North Pole: Santa Claus announced today in his annual pre-holiday press conference that he has begun the popular Atkins diet, and is asking for help from families around the globe. Atkins dieters are allowed to consume large amounts of high-fat foods such as eggs, beef, and cheese. Carbohydrates, which are found in pasta, breads, and fruits, and sweets, are not allowed.
Mr. Claus said that he decided to start the diet after he could not fit into the pants he wore to deliver gifts last year.
“I couldn’t bring myself to buy new pants, and I haven’t had a good body image lately. I had to do something, and quick,” said Claus. “Having a belly like a bowl full of jelly is one thing, but being a complete fat ass is
another. I mean, even my jolly little toe has fat on it.”
According to inside sources, Mrs. Claus may have also played a part in his decision to lose weight. An elf, who wished to remain anonymous, said that Mrs. Claus “is getting more and more involved with day-to-day operations, especially
as Christmas nears. She pretty much runs the toy factory, and she is making all the elves work a lot of overtime. Plus, she made us all sign waivers saying we wouldn’t sue if we got injured on the job. Now, Santa suddenly goes on the Atkins diet? I guarantee that is her doing. She’s a real pain in the ass. We’ve all started calling her ‘Yoko’ ”.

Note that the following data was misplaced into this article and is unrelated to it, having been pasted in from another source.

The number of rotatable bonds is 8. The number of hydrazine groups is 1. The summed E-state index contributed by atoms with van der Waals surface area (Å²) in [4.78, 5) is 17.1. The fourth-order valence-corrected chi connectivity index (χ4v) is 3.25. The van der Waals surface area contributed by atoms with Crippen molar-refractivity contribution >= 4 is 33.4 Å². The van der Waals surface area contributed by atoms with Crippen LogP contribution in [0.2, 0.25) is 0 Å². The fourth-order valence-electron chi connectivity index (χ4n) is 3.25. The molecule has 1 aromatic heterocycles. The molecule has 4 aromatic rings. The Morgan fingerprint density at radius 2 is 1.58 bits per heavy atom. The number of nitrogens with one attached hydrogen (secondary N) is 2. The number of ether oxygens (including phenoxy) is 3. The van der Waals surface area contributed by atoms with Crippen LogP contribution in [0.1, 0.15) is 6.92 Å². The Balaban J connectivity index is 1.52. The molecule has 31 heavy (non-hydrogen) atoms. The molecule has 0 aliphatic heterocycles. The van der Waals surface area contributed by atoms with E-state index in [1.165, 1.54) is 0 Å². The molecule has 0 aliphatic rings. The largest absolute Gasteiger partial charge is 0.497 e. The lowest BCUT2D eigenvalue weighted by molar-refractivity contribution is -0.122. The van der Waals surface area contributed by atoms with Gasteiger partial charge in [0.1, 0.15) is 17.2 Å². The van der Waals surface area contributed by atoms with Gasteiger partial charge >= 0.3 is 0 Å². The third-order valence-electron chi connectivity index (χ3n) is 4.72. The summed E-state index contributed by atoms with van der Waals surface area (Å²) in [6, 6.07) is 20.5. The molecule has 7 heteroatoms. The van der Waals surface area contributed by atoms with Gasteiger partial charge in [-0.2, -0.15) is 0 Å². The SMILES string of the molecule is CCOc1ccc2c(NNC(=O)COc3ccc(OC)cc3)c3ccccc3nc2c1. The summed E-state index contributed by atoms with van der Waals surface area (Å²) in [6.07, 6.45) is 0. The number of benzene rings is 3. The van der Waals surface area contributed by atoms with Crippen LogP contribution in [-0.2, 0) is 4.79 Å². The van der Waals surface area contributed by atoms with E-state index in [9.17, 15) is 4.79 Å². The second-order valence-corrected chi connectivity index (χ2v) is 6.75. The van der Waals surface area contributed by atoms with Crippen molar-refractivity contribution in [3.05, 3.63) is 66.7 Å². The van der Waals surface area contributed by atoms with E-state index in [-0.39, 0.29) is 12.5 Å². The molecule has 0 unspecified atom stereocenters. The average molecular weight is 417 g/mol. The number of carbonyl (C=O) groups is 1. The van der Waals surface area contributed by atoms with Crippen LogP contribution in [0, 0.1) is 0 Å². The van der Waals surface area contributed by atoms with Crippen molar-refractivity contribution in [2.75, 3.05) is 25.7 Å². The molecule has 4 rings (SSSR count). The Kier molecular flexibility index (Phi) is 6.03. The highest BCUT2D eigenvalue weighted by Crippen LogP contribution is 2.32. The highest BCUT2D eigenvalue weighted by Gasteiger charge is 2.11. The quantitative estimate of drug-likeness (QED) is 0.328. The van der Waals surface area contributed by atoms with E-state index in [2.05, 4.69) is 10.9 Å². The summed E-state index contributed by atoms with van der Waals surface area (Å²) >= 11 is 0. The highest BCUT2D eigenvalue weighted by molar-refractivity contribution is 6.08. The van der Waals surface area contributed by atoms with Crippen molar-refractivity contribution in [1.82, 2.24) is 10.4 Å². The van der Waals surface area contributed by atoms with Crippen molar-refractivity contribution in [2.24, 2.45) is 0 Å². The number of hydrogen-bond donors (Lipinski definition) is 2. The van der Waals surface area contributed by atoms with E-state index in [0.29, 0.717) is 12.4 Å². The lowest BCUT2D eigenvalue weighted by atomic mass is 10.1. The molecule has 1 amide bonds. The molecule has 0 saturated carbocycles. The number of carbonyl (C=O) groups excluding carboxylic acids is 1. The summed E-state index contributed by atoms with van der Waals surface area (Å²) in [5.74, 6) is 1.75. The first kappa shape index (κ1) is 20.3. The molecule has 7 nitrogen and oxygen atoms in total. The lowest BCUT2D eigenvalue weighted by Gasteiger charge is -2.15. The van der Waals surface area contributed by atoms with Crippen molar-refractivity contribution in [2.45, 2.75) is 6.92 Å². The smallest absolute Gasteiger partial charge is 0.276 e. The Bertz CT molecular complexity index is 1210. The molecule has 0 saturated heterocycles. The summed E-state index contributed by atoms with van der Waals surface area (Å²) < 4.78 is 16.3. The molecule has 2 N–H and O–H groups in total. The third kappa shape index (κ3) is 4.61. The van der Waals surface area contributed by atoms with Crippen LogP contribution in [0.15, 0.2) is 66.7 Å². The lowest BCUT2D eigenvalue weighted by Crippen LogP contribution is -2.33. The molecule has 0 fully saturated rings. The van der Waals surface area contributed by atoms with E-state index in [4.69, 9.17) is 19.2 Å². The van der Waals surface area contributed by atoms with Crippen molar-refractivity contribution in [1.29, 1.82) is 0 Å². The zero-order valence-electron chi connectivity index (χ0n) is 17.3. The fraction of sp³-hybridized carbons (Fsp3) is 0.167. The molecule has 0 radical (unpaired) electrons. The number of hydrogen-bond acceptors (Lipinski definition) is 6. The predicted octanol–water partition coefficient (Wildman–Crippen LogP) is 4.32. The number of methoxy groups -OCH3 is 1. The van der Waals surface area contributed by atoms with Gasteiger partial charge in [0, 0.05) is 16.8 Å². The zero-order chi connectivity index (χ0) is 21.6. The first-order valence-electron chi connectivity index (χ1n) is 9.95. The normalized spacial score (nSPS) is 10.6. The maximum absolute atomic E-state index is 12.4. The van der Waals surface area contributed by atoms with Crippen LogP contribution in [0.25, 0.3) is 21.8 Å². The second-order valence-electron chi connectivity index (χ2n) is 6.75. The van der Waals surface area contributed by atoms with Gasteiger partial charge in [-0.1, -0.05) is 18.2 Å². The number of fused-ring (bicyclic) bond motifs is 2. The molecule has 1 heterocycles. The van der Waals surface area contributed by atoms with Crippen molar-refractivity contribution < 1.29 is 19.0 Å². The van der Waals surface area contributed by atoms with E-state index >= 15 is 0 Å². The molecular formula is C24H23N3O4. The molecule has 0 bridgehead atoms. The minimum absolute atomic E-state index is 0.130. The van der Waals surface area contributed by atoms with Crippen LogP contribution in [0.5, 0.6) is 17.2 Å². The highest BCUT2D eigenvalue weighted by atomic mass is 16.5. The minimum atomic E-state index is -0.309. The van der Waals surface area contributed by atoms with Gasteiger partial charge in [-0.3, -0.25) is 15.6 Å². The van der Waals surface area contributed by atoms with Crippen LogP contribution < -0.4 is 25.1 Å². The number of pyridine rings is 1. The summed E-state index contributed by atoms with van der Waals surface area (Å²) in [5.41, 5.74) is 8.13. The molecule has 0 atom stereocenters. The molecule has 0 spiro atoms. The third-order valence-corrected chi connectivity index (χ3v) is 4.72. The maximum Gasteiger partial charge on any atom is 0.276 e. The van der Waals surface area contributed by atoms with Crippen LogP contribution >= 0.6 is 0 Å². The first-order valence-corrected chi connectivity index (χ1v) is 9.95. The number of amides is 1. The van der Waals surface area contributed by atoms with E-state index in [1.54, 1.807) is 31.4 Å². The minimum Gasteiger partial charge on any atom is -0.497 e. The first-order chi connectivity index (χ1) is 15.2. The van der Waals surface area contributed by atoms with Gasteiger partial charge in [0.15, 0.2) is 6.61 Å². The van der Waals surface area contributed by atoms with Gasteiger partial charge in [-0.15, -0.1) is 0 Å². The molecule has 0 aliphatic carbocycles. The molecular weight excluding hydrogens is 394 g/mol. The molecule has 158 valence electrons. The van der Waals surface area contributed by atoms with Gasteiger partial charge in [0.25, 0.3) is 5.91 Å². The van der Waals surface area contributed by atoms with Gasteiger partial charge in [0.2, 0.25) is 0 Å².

Santa says that his goal is to lose twenty pounds before he delivers gifts on Christmas Eve, leaving him plump, but not grossly obese. And, says Claus, he needs everyone’s help to stickto his diet.
“I am asking the families of the world to leave snacks for me that are low in carbohydrates. Unfortunately, this means that the traditional snack of cookies and milk is not acceptable. Good alternatives are scrambled eggs, cheese, beef, or chicken.”
Experts agree that a thinner Claus may be a healthier Claus, but think that the new snack requests may spoil some of the fun and tradition of Christmas.
“I think it’s great that Santa wants to lose a few pounds,” says holiday expert Pat Falk. “But a great Christmas tradition is being altered. Leaving cookies and milk for Santa Claus dates back hundreds of years. I don’t think families will enjoy scrambling eggs or broiling a T-bone for Santa quite as much. And these low carbohydrate snacks are much more expensive than a couple of store bought cookies.”
Despite the criticism, Claus vows to stick to his Atkins diet. “I’m going to do this. I’ve tried other diets, and I just can’t stick to them. I mean, have you ever had a SlimFast shake? Tastes like liquefied wood.”
North Pole spokesperson Bob Bradley said that if families are uncomfortable leaving eggs or meat as a snack, they could opt to leave no snack at all.
“We’d rather Santa not have a snack than eat foods that are high in carbohydrates. For families who don’t wish to leave a low-carb snack, we ask that they leave a note of encouragement for Santa, or some bourbon, which is a low-carbohydrate beverage. Dieting is difficult, and he needs support if he is going to succeed.”
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